I’ve mentioned previously that the presentation that I put together for RP120 Profile Roasting Practices (presented by Andrew Timko of Kaldi’s Coffee Roasting Co. at the SCAA conference in April and will be presented again at the Roasters Guild Retreat in August, though I don’t know who is presenting it there) was the first presentation that I had put together with Microsoft PowerPoint. Of course I’ve put together other presentations in the past, but these have been without the concern that others should be able to edit and present the material. For something like an SCAA class that’s going to need to be adapted to different venues and updated over several years, it makes sense to standardize on something that a lot of people use. For me doing a one off presentation with my own hardware and with control over the venue that’s not an issue so I’ve tended to just roll my own software for handling that. When these presentations are at the shop, I like to get everything set up before opening and as long as I have a screen there, I figure it should show something interesting. Sometimes that’s just a slideshow that can advance itself, once I took the KDE Marble library and had it spin a globe, periodically having that zoom in on a different coffee producing country. When it’s time to start the presentation, I just pull out my phone which connects to the computer running the presentation and with a tap I can switch to the presentation and advance through it that way. At the end of the presentation, I can switch to something else that runs itself until I have time to put the equipment away.
You’ll note that this description features display and control aspects, but not authoring. The source of my slides has been either a folder full of images or pages of a PDF (generated with pdfTeX). With PowerPoint it’s easier to bring in animations, varied transitions, and the like, but for static content a real graphics editor or a real typesetting program makes it much easier to produce something that looks fantastic. I don’t really want an authoring tool for my own presentations. Really I just hate fiddling with text boxes in a GUI and prefer being able to command the program to do exactly what I want, hence TeX.
One thing that I like to be able to do when presenting is go off script. I tend to encourage people to ask questions as they have them. It lets me adjust the presentation to the interests of the audience. I’ve seen other presenters come in with their material split among multiple presentations or documents displayed by multiple programs, I’ve seen people fumble about with trying to get to the right slide after such a switch or to bring up an appropriate slide to help answer a question from the audience, so I think the multi-track presentation approach that I’ve taken might be broadly applicable. Now with tablet computers reasonably cheap, I think it’s time to take advantage of them as a better presentation remote control.
Multi-track: Allow arbitrarily many slide sources: images in a folder, pages of a PDF, I’d be surprised if Microsoft didn’t have some way of querying and controlling PowerPoint from another application through ActiveX. Present these in such a way that it’s easy to switch to another track temporarily and then switch back where the presenter left the previous track.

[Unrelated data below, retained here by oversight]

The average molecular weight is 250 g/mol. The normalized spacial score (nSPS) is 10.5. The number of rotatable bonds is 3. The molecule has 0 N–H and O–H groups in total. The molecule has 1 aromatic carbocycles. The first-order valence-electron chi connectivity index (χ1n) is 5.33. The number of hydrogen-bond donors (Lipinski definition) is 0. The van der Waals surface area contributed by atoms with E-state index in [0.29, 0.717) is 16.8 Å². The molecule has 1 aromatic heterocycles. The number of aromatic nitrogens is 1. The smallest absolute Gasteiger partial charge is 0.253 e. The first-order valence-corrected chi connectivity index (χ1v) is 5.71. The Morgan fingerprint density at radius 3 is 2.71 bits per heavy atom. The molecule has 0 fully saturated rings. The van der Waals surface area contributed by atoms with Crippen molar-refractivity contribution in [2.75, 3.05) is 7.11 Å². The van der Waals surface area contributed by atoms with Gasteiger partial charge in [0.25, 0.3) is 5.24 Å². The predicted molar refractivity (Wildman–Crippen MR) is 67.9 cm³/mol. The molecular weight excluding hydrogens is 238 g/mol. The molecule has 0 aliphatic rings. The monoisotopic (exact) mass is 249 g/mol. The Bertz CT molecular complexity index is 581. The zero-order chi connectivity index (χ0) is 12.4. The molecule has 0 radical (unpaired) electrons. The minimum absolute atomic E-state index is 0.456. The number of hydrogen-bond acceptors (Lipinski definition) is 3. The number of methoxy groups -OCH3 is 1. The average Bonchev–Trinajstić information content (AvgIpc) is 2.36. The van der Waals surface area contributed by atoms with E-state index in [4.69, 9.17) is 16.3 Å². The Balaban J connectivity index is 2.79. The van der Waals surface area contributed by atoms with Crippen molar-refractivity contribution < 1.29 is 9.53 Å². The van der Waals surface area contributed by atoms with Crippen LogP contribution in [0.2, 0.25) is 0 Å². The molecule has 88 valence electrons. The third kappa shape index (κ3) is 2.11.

Random access: Allow the presenter to see the slides and transition to any slide without passing through intermediate slides.
Manipulation: Presenting a high resolution photograph? The presenter should be able to zoom in and pan to emphasize details. Drawing tools should also be available to highlight key points.
Notes: I never use them (preparation and knowing your material ftw), but I might if I had a separate screen available to glance at presenter notes.
Integration: Not everything is a static slide. Maybe I’d want to bring up a video, why not just let mplayer or similar handle that? That KDE Marble example? That could easily be done as a separate program that can be controlled from the presentation.
Security: I’m not the only person who’s ever hand rolled presentation software. The risk of such for a technical audience is that you’ll have some bright kid in the audience figure out your control protocol and hijack the display for fun. It’s never happened to me, but it’s happened to others and in every case I know of it could have been prevented by requiring authentication and encryption on the control channel instead of trusting that plain text commands sent over a public network will only come from a legitimate source.
Local Control: Of course sometimes the remote doesn’t work. Networks can fail, batteries can run out of power, devices can break. In such a case it should still be possible to go back to the host computer (or better, have someone else who also knows the material there) and take back control locally.
The idea is to use the tablet in such a way as to allow the presenter to get out from behind the podium while still maintaining the sort of control available on the host system and without exposing the underlying system to the audience. That is, the audience should never see anything that isn’t part of the presentation.
I don’t have time to work on this now but it’s on my to do list. I don’t expect it will unseat PowerPoint, but I will prefer using it.
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- c0d3 said: In part I present for a living and I rarely use PowerPoint. I can present on stage without any backup and only use slides or props where appropriate to demonstrate something. Never for a bullet item. I think your on the right track.
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